Metronidazole and Seizures in Dogs with Lyme Disease

by lmatthews on October 15, 2012

metronidazole seizures in dogs lyme disease

Are neurological symptoms and seizures due to Lyme disease or its treatment with metronidazole?

Metronidazole (Flagyl) may be prescribed as a Lyme disease antibiotic for dogs, cats and humans but a little known side-effect of the drug could have devastating consequences. Veterinarians are often unaware of the relationship between metronidazole and seizures in dogs and cats, with a compounding effect of the the drug over time causing problems for animals having long-term antibiotic treatment for an infection such as canine borreliosis.

In some cases, an inexperienced vet may decide to euthanize a dog wracked with seizures when a simple change in medication could quickly restore health.

Symptoms of Metronidazole Toxicity

The potential effects of a high cumulative dose of metronidazole were uncovered as early as the 1970s with papers by Frytak, et al (1978), Halloran (1982) detailing neurological crises, cerebellar ataxia, seizures and altered mentation. Such effects have also been observed in humans and cats but many physicians and veterinarians assume that only an acute overdose of metronidazole can have such side-effects. Sudden collapse, seizures, loss of coordination and other unusual behavior all require medical attention, for animals and their human counterparts. Where neuroborreliosis occurs it may be that the symptoms of metronidazole toxicity go unrecognized as a distinct occurrence, causing protracted suffering and even prompting an increase in dosage of the medication whereupon a crisis can occur.


Metronidazole Toxicity Risks in Dogs, Cats and Humans

Many papers, including a review of all available literature by Grill and Maganti (2011), note that patients with previous central nervous system disease, kidney disease and advanced age may be more vulnerable to such effects of neurotoxicity from antibiotics. Older dogs and cats that become infected with Lyme disease are also more likely to have additional health problems, such as kidney disease that precipitate such symptoms. Sadly, such animals may have their new neurological symptoms attributed to their existing condition and a veterinarian may, misguidedly, advise that the animal be euthanized.

Lyme Disease Antibiotics – Cyst-Busters

Metronidazole (Flagyl) can be a useful part of Lyme disease treatment as, unlike doxycycline, it is thought to reduce both spirochaetal forms of Borrelia burgdorferi and the round-bodied (cyst) forms. Doxycycline was found in a study by Sapi, et al (2011) to reduce spirochaetal forms by 90% but actually increase round-bodied forms twofold. In contrast, metronidazole and a number of other antibiotics for Lyme disease had efficacy in reducing both bacterial forms; metronidazole reduced spirochaetal forms by 90% and cyst-forms by 80%.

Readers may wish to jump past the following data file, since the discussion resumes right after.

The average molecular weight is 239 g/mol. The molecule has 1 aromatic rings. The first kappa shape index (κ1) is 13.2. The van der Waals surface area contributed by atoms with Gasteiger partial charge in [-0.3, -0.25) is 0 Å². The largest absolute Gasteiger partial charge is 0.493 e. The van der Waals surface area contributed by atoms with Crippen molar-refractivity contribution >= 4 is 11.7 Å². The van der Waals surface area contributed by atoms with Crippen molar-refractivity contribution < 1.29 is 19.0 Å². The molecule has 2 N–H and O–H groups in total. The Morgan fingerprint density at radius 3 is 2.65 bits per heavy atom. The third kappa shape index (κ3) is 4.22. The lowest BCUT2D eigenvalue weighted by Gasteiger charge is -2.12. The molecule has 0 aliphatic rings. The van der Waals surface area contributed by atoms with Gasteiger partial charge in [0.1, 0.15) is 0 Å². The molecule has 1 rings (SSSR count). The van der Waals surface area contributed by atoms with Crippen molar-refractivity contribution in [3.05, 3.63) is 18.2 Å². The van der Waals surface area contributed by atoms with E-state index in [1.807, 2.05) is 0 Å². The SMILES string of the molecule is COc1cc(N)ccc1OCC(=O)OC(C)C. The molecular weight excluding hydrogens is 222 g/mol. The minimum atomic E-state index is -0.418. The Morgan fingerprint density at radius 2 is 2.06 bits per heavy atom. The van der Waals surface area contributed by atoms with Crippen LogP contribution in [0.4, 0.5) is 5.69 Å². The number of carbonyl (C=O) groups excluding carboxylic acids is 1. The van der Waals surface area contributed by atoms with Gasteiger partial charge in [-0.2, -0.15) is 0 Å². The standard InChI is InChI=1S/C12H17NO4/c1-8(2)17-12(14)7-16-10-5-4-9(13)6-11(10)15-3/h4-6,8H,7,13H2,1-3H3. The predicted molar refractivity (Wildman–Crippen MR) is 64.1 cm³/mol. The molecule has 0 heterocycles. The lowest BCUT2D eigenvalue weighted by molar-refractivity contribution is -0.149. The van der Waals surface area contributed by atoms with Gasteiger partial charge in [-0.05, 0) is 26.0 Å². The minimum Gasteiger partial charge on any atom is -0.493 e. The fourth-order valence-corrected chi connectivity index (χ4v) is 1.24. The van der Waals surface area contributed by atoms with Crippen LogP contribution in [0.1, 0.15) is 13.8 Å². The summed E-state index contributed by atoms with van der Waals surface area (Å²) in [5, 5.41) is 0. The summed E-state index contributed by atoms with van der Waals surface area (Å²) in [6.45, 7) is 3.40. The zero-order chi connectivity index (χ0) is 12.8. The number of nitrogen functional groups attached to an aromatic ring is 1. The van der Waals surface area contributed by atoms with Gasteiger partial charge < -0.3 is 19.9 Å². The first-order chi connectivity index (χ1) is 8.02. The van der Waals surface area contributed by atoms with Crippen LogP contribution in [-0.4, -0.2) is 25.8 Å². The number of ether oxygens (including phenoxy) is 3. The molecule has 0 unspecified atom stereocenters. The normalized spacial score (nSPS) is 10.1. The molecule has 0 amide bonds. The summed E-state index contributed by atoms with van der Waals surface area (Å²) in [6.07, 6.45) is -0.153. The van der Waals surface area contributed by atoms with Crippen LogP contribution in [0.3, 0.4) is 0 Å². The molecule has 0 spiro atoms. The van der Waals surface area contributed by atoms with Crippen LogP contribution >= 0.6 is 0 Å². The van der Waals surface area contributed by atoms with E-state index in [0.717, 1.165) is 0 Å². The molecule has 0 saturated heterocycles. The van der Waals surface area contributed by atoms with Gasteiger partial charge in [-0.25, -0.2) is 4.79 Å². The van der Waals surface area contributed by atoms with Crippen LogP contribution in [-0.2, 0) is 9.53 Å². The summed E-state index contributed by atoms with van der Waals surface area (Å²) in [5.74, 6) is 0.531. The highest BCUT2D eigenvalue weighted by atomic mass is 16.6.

Recognizing Lyme Disease Seizures

As Lyme disease spreads as a result of climate change and the increasing encroachment of humans into rural areas, the use of cyst-busting antibiotics for Lyme disease may also increase. Without physicians and veterinarians being more aware of the potential neurotoxic effects of metronidazole the worrying prospect arises of unnecessary euthanization and prolonged suffering across species. Lyme disease antibiotic metronidazole causes seizures in some dogs, cats and human patients; knowing this, and being your own advocate is paramount.

References


Sapi E, Kaur N, Anyanwu S, Luecke DF, Datar A, Patel S, Rossi M, Stricker RB., Evaluation of in-vitro antibiotic susceptibility of different morphological forms of Borrelia burgdorferi. Infect Drug Resist. 2011;4:97-113. Epub 2011 May 3.

Grill MF, Maganti RK., Neurotoxic effects associated with antibiotic use: management considerations. Br J Clin Pharmacol. 2011 Sep;72(3):381-93. doi: 10.1111/j.1365-2125.2011.03991.x.

Caylor KB, Cassimatis MK., Metronidazole neurotoxicosis in two cats. J Am Anim Hosp Assoc. 2001 May-Jun;37(3):258-62.

Ferroir JP, Corpechot C, Freudenreich A, Khalil A., Metronidazole-related polyneuritis, convulsive seizures, and cerebellar syndrome. Contribution of MR., Rev Neurol (Paris). 2009 Oct;165(10):828-30. Epub 2009 Feb 12.

Frytak S, Moertel CH, Childs DS., Neurologic toxicity associated with high-dose metronidazole therapy. Ann Intern Med. 1978 Mar;88(3):361-2.

Halloran TJ., Convulsions associated with high cumulative doses of metronidazole. Drug Intell Clin Pharm. 1982 May;16(5):409.


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